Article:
Therapeutic Approach for Autoimmune Diseases, Inflammatory Diseases and Cancers by Blocking CIKS-TRAF6 Interactions

CIKS (also known as Act1 or TRAF3IP2) is an intracellular adaptor protein involved in the signaling pathway of IL-17 cytokines. Interaction between CIKS and tumor necrosis factor receptor-associated factor (TRAF 6) is important for IL-17 signaling and collectively, IL-17, CIKS, and TRAF6 are involved in inflammatory responses associated with autoimmune diseases, inflammatory diseases, and cancers. Inhibition of CIKS activity has been shown to prevent and alleviate pathological symptoms in an animal model of rheumatoid arthritis and multiple sclerosis, and it is hypothesized that disruption of the interaction between CIKS and TRAF6 is a therapeutic strategy for the selective prevention of certain IL-17-mediated diseases.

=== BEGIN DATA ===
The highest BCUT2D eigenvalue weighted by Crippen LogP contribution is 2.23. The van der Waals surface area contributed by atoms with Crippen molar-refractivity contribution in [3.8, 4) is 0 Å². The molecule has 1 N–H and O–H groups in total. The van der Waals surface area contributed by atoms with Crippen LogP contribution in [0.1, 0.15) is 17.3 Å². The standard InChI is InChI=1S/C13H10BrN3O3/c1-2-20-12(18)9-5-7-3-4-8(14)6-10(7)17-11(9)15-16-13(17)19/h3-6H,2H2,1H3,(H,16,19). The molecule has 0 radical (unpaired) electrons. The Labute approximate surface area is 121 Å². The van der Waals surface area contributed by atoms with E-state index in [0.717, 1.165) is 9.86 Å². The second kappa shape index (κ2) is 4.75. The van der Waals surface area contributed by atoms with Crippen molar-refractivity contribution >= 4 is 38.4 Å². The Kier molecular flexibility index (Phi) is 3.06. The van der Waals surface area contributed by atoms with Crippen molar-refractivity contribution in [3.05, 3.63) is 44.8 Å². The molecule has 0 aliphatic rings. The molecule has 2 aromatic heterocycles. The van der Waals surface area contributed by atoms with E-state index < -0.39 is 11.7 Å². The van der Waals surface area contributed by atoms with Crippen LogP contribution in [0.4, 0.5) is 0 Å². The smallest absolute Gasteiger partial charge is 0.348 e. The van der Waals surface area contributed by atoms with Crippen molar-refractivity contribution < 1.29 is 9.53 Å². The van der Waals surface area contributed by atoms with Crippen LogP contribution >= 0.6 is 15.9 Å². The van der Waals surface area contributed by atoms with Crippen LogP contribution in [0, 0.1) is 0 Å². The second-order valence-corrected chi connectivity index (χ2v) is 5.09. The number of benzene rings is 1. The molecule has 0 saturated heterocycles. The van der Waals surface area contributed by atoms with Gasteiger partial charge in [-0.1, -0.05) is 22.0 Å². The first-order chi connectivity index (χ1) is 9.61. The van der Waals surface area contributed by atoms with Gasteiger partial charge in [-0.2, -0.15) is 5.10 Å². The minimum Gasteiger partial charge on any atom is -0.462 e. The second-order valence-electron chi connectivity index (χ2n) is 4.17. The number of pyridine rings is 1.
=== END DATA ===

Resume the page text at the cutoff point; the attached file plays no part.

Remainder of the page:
NIAID investigators have discovered a short sequence within CIKS that is responsible for CIKS interaction with TRAF6. The disclosed sequence can be used to develop blocking peptides for the treatment of IL-17-mediated autoimmune diseases, inflammatory diseases, and cancers.

Potential Commercial Applications: Competitive Advantages:
Therapeutics for IL-17-mediated diseases, such as inflammatory diseases, autoimmune diseases, and cancer   Selective inhibition of CIKS-TRAF6 interactions

Ulrich Siebenlist (NIAID)
Soeren Soender (NIAID)
Sun Saret (NIAID)

Intellectual Property:
PCT Application No. PCT/US2011/062945
US Application No. 61/418,782

Pisitkun P, et al. (2010) PubMed: 20662069
Claudio E, et al. (2009) PubMed: 19155511

Licensing Contact:
Jaime Greene , M.S.
NIH Office of Technology Transfer
Phone: 301-435-5559

OTT Reference No: E-268-2010/0

Updated: Mar-15-2011